What Is Reservoir Management?
- G.C. Thakur (Chevron Petroleum Technology Co.)
- Document ID
- Society of Petroleum Engineers
- Journal of Petroleum Technology
- Publication Date
- June 1996
- Document Type
- Journal Paper
- 520 - 525
- 1996. Society of Petroleum Engineers
- 5.4.9 Miscible Methods, 7.1.9 Project Economic Analysis, 5.6.4 Drillstem/Well Testing, 5.5 Reservoir Simulation, 6.1.5 Human Resources, Competence and Training, 2.4.3 Sand/Solids Control, 5.1.7 Seismic Processing and Interpretation, 5.6.5 Tracers, 5.5.8 History Matching, 1.6 Drilling Operations, 4.3.4 Scale, 5.1.5 Geologic Modeling, 3.3.6 Integrated Modeling, 5.1.6 Near-Well and Vertical Seismic Profiles, 4.1.2 Separation and Treating, 5.2 Reservoir Fluid Dynamics, 4.6 Natural Gas, 5.3.2 Multiphase Flow, 7.1.10 Field Economic Analysis, 3 Production and Well Operations, 5.6.6 Cross-well Tomography, 5.2.1 Phase Behavior and PVT Measurements, 4.1.5 Processing Equipment, 5.4.1 Waterflooding, 5.1 Reservoir Characterisation
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Distinguished Author Series articles are general, descriptiverepresentations that summarize the state of the art in an area of technology bydescribing recent developments for readers who are not specialists in thetopics discussed. Written by individuals recognized as experts in the area,these articles provide key references to more definitive work and presentspecific details only to illustrate the technology. Purpose: to informthe general readership of recent advances in various areas of petroleumengineering.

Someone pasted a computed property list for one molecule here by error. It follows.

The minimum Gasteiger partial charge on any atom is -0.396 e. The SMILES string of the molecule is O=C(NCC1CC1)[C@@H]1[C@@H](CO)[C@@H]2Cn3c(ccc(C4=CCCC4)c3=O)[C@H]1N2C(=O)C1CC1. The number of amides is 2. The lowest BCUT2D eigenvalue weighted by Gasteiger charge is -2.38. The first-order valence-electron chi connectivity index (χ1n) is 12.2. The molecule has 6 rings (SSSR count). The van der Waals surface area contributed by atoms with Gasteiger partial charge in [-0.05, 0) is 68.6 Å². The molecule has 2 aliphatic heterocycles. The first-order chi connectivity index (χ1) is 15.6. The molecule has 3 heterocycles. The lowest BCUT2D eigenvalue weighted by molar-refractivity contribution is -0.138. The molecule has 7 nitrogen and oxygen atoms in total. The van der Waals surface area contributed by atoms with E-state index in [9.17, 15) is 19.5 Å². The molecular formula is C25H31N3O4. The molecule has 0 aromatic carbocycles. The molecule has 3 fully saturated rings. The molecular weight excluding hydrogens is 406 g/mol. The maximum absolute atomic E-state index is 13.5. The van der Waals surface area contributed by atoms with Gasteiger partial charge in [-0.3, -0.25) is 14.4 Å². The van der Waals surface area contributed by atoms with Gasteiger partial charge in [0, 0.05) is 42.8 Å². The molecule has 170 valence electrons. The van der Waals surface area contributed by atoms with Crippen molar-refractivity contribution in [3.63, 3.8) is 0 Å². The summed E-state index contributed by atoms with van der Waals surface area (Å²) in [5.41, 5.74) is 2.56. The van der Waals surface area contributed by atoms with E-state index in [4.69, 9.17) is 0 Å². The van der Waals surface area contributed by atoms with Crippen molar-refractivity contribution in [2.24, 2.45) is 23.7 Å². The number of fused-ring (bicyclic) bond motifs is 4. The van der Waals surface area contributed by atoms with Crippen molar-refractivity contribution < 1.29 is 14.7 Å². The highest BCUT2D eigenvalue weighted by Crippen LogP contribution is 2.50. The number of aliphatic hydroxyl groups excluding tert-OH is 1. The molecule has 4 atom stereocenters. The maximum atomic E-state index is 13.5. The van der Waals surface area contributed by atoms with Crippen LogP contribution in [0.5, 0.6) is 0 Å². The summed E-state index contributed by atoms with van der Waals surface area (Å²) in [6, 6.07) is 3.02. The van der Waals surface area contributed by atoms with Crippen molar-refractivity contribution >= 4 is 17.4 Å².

This paper describes practical aspects of reservoir management and newapproaches being used today, with emphasis on the multidisciplinary teamapproach. Case studies are presented that illustrate the effectiveness of thisapproach. In addition, specific attributes of a successful reservoir-managementorganization and program are highlighted.
Reservoir management has been defined by a number of authors.1-4Basically, sound reservoir-management practice relies on use of financial,technological, and human resources, while minimizing capital investments andoperating expenses to maximize economic recovery of oil and gas from areservoir. The purpose of reservoir management is to control operations toobtain the maximum possible economic recovery from a reservoir on the basis offacts, information, and knowledge.3
History and Current Status
Before 1970, many considered reservoir engineering to be of major technicalimportance in reservoir management. Wyllie5 emphasized thefundamental concepts of reservoir mechanics and automation with computers.Essley6 emphasized the advancement in technical aspects of reservoirengineering, yet warned that vital engineering considerations are oftenneglected or ignored.
During the 1970's and 1980's, synergism between geoscientists and reservoirengineering proved to be very successful. Craig et al.7emphasized the value of detailed reservoir description with geological,geophysical, and reservoir-simulation techniques. Harris and Hewitt8presented a geological perspective of the synergism in reservoir management.Even though the synergism provided by the interaction between geoscientists andreservoir engineering was quite successful, the values of other disciplines(e.g., production operations and drilling) and other engineering functions likefacilities engineering were not realized to their fullest extent.
Reservoir management has now matured to the point where great emphasis isplaced on working as a crossfunctional team, involving all technical areas,management, economics, legal, and environmental groups. This type ofreservoir-management model has proved to be quite successful.9-20This paper highlights the major contributions to this model.
Data Collection and Management